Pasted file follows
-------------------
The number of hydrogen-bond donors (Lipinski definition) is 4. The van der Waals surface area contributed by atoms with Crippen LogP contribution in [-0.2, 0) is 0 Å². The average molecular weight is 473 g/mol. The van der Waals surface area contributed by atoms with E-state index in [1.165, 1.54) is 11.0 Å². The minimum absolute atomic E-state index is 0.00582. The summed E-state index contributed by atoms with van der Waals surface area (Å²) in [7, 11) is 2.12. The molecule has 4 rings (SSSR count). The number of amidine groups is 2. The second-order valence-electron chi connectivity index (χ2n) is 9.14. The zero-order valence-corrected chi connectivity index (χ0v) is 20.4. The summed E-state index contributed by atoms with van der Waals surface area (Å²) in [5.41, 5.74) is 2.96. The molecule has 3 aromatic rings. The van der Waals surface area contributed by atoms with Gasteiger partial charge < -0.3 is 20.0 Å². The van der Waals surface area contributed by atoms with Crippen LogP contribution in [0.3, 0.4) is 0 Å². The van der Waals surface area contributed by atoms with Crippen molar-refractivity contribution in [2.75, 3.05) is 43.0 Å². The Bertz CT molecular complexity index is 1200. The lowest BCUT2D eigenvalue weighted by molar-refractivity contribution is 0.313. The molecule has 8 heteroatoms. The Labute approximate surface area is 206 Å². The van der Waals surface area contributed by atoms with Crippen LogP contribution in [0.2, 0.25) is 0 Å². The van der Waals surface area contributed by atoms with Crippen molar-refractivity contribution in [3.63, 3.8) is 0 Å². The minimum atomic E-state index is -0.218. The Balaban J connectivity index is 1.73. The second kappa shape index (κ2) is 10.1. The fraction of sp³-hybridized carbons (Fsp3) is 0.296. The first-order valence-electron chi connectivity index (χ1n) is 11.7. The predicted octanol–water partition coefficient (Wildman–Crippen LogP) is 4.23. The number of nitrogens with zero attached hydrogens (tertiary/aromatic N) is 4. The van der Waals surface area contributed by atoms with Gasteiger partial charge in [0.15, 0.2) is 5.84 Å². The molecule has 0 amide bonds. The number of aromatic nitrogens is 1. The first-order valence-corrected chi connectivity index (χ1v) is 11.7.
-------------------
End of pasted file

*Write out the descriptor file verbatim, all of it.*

The number of hydrogen-bond donors (Lipinski definition) is 4. The van der Waals surface area contributed by atoms with Crippen LogP contribution in [-0.2, 0) is 0 Å². The average molecular weight is 473 g/mol. The van der Waals surface area contributed by atoms with E-state index in [1.165, 1.54) is 11.0 Å². The minimum absolute atomic E-state index is 0.00582. The summed E-state index contributed by atoms with van der Waals surface area (Å²) in [7, 11) is 2.12. The molecule has 4 rings (SSSR count). The number of amidine groups is 2. The second-order valence-electron chi connectivity index (χ2n) is 9.14. The zero-order valence-corrected chi connectivity index (χ0v) is 20.4. The summed E-state index contributed by atoms with van der Waals surface area (Å²) in [5.41, 5.74) is 2.96. The molecule has 3 aromatic rings. The van der Waals surface area contributed by atoms with Gasteiger partial charge < -0.3 is 20.0 Å². The van der Waals surface area contributed by atoms with Crippen LogP contribution in [0.3, 0.4) is 0 Å². The van der Waals surface area contributed by atoms with Crippen molar-refractivity contribution in [2.75, 3.05) is 43.0 Å². The Bertz CT molecular complexity index is 1200. The lowest BCUT2D eigenvalue weighted by molar-refractivity contribution is 0.313. The molecule has 8 heteroatoms. The Labute approximate surface area is 206 Å². The van der Waals surface area contributed by atoms with Crippen LogP contribution in [0.2, 0.25) is 0 Å². The van der Waals surface area contributed by atoms with Crippen molar-refractivity contribution in [3.63, 3.8) is 0 Å². The minimum atomic E-state index is -0.218. The Balaban J connectivity index is 1.73. The second kappa shape index (κ2) is 10.1. The fraction of sp³-hybridized carbons (Fsp3) is 0.296. The first-order valence-electron chi connectivity index (χ1n) is 11.7. The predicted octanol–water partition coefficient (Wildman–Crippen LogP) is 4.23. The number of nitrogens with zero attached hydrogens (tertiary/aromatic N) is 4. The van der Waals surface area contributed by atoms with Gasteiger partial charge in [0.15, 0.2) is 5.84 Å². The molecule has 0 amide bonds. The number of aromatic nitrogens is 1. The first-order valence-corrected chi connectivity index (χ1v) is 11.7.